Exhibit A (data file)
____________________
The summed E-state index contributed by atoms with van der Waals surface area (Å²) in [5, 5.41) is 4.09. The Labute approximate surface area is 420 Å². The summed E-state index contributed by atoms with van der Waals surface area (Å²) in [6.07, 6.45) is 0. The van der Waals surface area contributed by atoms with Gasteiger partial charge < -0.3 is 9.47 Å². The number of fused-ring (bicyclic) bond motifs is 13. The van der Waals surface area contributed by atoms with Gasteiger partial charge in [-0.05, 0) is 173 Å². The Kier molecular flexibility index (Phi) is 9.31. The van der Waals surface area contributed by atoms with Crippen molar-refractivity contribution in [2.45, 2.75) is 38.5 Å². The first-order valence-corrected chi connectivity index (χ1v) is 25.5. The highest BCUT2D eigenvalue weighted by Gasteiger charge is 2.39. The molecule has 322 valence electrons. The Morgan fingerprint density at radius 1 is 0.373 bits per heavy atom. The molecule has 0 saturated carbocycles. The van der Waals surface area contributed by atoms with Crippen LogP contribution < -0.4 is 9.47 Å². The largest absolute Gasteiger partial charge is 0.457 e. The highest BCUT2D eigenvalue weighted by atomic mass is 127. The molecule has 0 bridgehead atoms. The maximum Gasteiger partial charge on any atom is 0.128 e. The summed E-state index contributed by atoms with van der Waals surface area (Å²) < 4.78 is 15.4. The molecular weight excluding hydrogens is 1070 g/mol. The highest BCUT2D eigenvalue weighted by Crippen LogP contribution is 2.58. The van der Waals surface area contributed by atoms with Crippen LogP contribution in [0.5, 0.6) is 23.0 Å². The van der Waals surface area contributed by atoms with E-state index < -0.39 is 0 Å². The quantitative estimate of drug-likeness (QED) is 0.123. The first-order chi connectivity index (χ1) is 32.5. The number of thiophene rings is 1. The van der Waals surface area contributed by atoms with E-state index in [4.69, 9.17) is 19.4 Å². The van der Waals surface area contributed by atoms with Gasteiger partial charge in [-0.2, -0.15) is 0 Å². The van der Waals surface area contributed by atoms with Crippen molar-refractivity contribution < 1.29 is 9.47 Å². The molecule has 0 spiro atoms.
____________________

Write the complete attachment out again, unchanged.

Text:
The summed E-state index contributed by atoms with van der Waals surface area (Å²) in [5, 5.41) is 4.09. The Labute approximate surface area is 420 Å². The summed E-state index contributed by atoms with van der Waals surface area (Å²) in [6.07, 6.45) is 0. The van der Waals surface area contributed by atoms with Gasteiger partial charge < -0.3 is 9.47 Å². The number of fused-ring (bicyclic) bond motifs is 13. The van der Waals surface area contributed by atoms with Gasteiger partial charge in [-0.05, 0) is 173 Å². The Kier molecular flexibility index (Phi) is 9.31. The van der Waals surface area contributed by atoms with Crippen molar-refractivity contribution in [2.45, 2.75) is 38.5 Å². The first-order valence-corrected chi connectivity index (χ1v) is 25.5. The highest BCUT2D eigenvalue weighted by Gasteiger charge is 2.39. The molecule has 322 valence electrons. The Morgan fingerprint density at radius 1 is 0.373 bits per heavy atom. The molecule has 0 saturated carbocycles. The van der Waals surface area contributed by atoms with Crippen LogP contribution < -0.4 is 9.47 Å². The largest absolute Gasteiger partial charge is 0.457 e. The highest BCUT2D eigenvalue weighted by atomic mass is 127. The molecule has 0 bridgehead atoms. The maximum Gasteiger partial charge on any atom is 0.128 e. The summed E-state index contributed by atoms with van der Waals surface area (Å²) < 4.78 is 15.4. The molecular weight excluding hydrogens is 1070 g/mol. The highest BCUT2D eigenvalue weighted by Crippen LogP contribution is 2.58. The van der Waals surface area contributed by atoms with Crippen LogP contribution in [0.5, 0.6) is 23.0 Å². The van der Waals surface area contributed by atoms with E-state index < -0.39 is 0 Å². The quantitative estimate of drug-likeness (QED) is 0.123. The first-order chi connectivity index (χ1) is 32.5. The number of thiophene rings is 1. The van der Waals surface area contributed by atoms with E-state index in [4.69, 9.17) is 19.4 Å². The van der Waals surface area contributed by atoms with Gasteiger partial charge in [-0.2, -0.15) is 0 Å². The van der Waals surface area contributed by atoms with Crippen molar-refractivity contribution < 1.29 is 9.47 Å². The molecule has 0 spiro atoms.